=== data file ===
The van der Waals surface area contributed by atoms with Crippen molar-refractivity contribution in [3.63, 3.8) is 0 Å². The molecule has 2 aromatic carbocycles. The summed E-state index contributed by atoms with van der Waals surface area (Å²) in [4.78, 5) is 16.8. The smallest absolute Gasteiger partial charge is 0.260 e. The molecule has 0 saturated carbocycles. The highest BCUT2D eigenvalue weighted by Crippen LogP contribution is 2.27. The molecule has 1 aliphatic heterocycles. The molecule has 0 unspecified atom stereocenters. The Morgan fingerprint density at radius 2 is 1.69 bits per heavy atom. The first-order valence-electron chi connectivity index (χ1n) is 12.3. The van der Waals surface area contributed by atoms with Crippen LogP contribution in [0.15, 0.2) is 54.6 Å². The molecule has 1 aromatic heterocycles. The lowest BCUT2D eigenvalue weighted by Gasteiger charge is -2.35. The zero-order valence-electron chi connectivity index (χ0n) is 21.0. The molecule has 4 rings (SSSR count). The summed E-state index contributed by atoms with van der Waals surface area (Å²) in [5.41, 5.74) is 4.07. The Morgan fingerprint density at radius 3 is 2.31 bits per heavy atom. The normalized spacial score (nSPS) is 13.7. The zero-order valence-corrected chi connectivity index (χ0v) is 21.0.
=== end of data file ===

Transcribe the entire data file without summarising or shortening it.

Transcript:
The van der Waals surface area contributed by atoms with Crippen molar-refractivity contribution in [3.63, 3.8) is 0 Å². The molecule has 2 aromatic carbocycles. The summed E-state index contributed by atoms with van der Waals surface area (Å²) in [4.78, 5) is 16.8. The smallest absolute Gasteiger partial charge is 0.260 e. The molecule has 0 saturated carbocycles. The highest BCUT2D eigenvalue weighted by Crippen LogP contribution is 2.27. The molecule has 1 aliphatic heterocycles. The molecule has 0 unspecified atom stereocenters. The Morgan fingerprint density at radius 2 is 1.69 bits per heavy atom. The first-order valence-electron chi connectivity index (χ1n) is 12.3. The van der Waals surface area contributed by atoms with Crippen LogP contribution in [0.15, 0.2) is 54.6 Å². The molecule has 1 aromatic heterocycles. The lowest BCUT2D eigenvalue weighted by Gasteiger charge is -2.35. The zero-order valence-electron chi connectivity index (χ0n) is 21.0. The molecule has 4 rings (SSSR count). The summed E-state index contributed by atoms with van der Waals surface area (Å²) in [5.41, 5.74) is 4.07. The Morgan fingerprint density at radius 3 is 2.31 bits per heavy atom. The normalized spacial score (nSPS) is 13.7. The zero-order valence-corrected chi connectivity index (χ0v) is 21.0.